It actually had a lot to do with getting the US Government to respect the national sovereignty of its friend and ally, NZ.
Certainly, there were concerns of the risk of contamination should a leak occur and the risk of NZ ports being a nuclear target in the event of a war, but from my perspective it was about sovereignty and respect.[/quote]
This may well true.Perhaps you are looking at ultimate truth,while I am looking at conventional truth.
For many kiwis this was the first time that we decided to get up off of our butts and go and vote.And while it is true that ultimately it was about our countrys sovereignty,for those of us who had spent many days down at the water front welcoming the sailors off of these vessels to our country,and explaining to them that the protest wasn't against them but rather about their means of transport it was definately an anti nuke vote.David Lange promised to ban the ships.That won my vote.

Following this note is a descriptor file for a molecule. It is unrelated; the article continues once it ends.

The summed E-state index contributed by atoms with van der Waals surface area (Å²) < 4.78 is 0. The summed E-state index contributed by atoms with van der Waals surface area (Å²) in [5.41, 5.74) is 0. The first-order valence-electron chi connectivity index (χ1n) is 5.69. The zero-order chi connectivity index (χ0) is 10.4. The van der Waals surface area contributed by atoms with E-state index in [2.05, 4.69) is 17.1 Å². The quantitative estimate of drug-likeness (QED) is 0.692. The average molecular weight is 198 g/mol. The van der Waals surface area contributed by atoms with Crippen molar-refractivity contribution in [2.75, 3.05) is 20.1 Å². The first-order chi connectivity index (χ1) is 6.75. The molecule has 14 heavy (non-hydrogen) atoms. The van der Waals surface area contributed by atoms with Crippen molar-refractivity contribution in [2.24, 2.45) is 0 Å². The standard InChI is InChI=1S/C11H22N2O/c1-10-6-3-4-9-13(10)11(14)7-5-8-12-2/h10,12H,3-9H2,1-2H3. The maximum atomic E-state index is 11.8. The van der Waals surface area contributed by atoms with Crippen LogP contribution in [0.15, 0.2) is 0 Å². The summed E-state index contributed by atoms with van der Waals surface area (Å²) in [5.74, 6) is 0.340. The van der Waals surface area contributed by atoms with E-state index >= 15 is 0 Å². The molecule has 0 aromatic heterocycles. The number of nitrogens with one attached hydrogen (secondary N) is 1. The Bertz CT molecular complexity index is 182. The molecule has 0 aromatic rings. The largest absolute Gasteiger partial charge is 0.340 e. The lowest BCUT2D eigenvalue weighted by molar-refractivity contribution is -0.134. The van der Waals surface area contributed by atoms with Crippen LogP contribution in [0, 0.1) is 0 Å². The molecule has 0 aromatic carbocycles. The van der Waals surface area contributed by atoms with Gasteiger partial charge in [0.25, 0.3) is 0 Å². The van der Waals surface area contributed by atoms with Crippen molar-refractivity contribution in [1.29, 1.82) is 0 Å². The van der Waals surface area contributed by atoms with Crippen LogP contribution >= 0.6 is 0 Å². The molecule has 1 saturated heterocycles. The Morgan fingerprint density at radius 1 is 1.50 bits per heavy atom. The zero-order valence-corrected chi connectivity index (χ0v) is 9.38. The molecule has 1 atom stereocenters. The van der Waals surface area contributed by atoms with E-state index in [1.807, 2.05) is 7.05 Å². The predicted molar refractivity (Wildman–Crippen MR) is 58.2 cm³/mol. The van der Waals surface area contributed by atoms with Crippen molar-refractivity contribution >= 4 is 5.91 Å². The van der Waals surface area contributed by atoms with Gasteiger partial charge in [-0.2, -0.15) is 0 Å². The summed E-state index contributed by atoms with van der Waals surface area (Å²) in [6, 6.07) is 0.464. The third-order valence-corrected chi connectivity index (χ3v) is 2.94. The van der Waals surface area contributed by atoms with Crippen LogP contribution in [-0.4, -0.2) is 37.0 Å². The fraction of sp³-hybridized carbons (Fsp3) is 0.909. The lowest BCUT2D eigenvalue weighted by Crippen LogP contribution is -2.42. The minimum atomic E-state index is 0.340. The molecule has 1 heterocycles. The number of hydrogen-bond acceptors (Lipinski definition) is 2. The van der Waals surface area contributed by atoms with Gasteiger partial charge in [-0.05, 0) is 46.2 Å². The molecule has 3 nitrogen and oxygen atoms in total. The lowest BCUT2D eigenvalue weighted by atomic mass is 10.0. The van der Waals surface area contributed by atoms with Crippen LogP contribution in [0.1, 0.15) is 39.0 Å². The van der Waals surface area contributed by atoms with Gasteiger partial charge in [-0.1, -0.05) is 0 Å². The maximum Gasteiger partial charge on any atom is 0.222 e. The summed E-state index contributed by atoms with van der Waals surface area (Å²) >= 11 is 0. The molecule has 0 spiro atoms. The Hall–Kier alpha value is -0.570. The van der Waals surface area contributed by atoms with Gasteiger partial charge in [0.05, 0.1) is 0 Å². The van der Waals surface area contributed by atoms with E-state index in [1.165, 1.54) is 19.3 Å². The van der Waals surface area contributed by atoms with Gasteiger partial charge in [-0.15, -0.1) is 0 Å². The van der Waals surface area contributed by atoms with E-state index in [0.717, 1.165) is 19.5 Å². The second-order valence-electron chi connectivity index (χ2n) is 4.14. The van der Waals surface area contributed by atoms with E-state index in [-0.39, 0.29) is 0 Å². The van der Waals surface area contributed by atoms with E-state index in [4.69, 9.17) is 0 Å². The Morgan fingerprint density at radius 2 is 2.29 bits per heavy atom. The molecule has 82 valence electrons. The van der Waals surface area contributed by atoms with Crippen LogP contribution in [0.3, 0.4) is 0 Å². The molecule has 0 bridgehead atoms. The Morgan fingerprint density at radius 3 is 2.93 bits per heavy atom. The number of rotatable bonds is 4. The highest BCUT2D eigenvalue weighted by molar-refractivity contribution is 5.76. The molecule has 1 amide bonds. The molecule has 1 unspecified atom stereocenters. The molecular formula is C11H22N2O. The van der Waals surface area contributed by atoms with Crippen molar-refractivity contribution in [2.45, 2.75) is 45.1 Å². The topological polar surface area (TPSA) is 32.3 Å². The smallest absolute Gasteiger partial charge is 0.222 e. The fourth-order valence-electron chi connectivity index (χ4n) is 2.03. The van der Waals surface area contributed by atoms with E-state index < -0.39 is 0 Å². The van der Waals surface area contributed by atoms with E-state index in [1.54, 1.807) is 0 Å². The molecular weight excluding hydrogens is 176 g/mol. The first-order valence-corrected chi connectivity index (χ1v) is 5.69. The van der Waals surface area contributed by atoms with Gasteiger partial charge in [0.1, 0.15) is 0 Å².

Unfortunately getting not only the US,but also the British government to respect our sovereignty didn't quite work out.
The US still has sanctions against NZ and to the best of my knowledge no US president has met with a NZ prime minister since then.
And crawling on the planets face,some insects called the human race.
Lost in time
Lost in space